Top 10 Bizarre Victorian Inventions

This is someone else’s article, but I’m sharing because it made me giggle.

We all know that the Victorians could be a bit silly from time to time, and here are 10 great examples of that.  From mechanical stamp lickers, and automatic  smoking machines, to a Spherical Velocipede (which I totally want), there is something goofy for everyone!  Enjoy.

Top 10 Bizarre Victorian Inventions

Did this list not include your favorite silly inventions from the era?   Leave a comment and share it!

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Suggested reading: The Map of Time

I want you to take a moment, and breath in a lung-full of air.  Savor the taste of it.  Notice that it’s ordinary, clean of the ozone-spark of anything like magic.  And now that you know what you’ll be leaving behind, let me introduce you to something truly magnificent.

The Map of Time, by Felix J. Palma is without a doubt, the best thing I’ve ever read.  It’s not a classic (yet), it’s not Poe, or Dickens, or Wilde, and it’s certainly not flawless, but it is still the very best.  Let me attempt to explain what I mean.

Rather than listing all of the ways this book is exceptional, first let’s take a look at what’s wrong with it.  Palma breaks loads of literary rules.  There are more red-herrings than I can count.  He uses real, dead human beings as characters.  He makes fun of Terminator in the middle of the Victorian era.  He’s writing in Spanish, but writing exclusively about English people.  He switches POV whenever it suits him.  He smashes the 4th wall to bits so frequently that I got used to it, and made fun of his own novel, inside of his own novel!  And yet…  When he breaks these ancient rules, he does it with such grace and smug brilliance that I not only forgave him for it, but I wanted to thank him for his bravery and for proving that it could be done.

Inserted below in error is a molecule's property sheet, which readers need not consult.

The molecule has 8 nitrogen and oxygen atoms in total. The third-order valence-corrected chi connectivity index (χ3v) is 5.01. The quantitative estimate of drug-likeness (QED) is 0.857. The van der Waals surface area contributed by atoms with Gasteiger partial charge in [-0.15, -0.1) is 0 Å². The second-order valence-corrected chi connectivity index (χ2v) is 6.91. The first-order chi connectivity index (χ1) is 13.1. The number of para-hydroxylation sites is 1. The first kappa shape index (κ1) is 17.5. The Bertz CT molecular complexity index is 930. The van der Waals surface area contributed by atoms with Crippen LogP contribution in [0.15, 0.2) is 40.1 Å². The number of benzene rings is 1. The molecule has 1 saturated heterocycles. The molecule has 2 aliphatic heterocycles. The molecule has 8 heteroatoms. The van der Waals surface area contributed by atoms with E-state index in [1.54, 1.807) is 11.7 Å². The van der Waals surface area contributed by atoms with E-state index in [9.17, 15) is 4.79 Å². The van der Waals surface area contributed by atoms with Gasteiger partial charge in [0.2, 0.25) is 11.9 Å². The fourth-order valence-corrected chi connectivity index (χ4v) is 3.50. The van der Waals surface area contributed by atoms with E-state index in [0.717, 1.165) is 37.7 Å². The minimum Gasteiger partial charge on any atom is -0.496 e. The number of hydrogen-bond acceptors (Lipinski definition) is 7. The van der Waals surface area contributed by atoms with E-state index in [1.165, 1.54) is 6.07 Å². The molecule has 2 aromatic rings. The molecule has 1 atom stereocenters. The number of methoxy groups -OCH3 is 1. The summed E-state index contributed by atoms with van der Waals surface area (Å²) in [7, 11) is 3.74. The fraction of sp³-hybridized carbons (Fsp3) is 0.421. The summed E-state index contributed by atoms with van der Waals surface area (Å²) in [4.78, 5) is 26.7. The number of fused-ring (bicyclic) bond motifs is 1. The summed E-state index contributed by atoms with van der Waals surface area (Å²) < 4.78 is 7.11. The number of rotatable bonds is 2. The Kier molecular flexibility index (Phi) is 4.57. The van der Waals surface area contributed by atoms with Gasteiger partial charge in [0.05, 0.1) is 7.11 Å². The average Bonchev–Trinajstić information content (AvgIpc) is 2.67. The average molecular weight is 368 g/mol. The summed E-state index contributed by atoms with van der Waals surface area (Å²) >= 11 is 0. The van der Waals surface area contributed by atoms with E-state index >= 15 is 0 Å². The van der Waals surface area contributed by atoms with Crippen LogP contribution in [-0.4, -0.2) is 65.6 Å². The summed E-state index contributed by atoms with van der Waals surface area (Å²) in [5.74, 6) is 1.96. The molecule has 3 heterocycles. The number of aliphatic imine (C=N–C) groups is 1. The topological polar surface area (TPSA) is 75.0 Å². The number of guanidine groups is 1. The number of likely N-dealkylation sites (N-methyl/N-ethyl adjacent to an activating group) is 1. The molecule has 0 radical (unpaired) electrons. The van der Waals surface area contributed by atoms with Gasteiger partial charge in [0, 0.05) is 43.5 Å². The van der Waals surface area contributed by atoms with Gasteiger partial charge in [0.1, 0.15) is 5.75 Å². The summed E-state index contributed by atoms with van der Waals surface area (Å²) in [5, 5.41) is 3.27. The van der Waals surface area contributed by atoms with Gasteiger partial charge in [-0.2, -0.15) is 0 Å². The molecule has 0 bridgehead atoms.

I fell in love with this book on the first page.  I had no idea what was in store for me (or H.G.Wells) when I read that first page, but I could smell the magic.  But it’s not just the first page.  Every character in this massive tome (I recommend the eBook simply so that the book is physically manageable) is treated with near-Vernian compassion, which gives them all a full life of their own.  The plot is revealed in endless layer upon layer, each one perfectly plausible at the time and yet obviously ridiculous once you see the next.  The actual events are dense and complexly connected, and yet there is always time to sit down with the Elephant Man for tea, and learn through sublime implications just how human he really is.  How human we all are.

This book is a treasure trove of delight and beauty.  There’s something wonderfully clever around every corner, and something honest, raw, and bittersweet tucking into every silence.  There were moments, when reading this, that I honestly could not put the book down (even if I was supposed to be working, or I was starting to run late for my appointment) because I felt that electric tingle in my blood that always tells you: Stop.  This is rare.  This is something worth being late for.  This, right here, is going to change your world and make it a little wider … even if just by a little.

I should, also, mention that there are actual flaws that I can’t exactly excuse.  There seems to be no filtering when it comes to “romance” or gruesome violence.  Although they are few, some of the scenes are so unexpectedly detailed, and yet surrounded by such charming passages, that I felt they were incongruous with the rest of the book.  And so, as much as I’d like to, I can’t recommend this book to anyone under-aged or easily offended.  I noticed many, many, typos throughout the book, probably due to the fact that it was translated from Spanish to English and is longer than Harry Potter.  And yet…  I found I could forgive Palma all of this, easily.  I guess, in this case, an overwhelming amount of good really can outweigh the bad.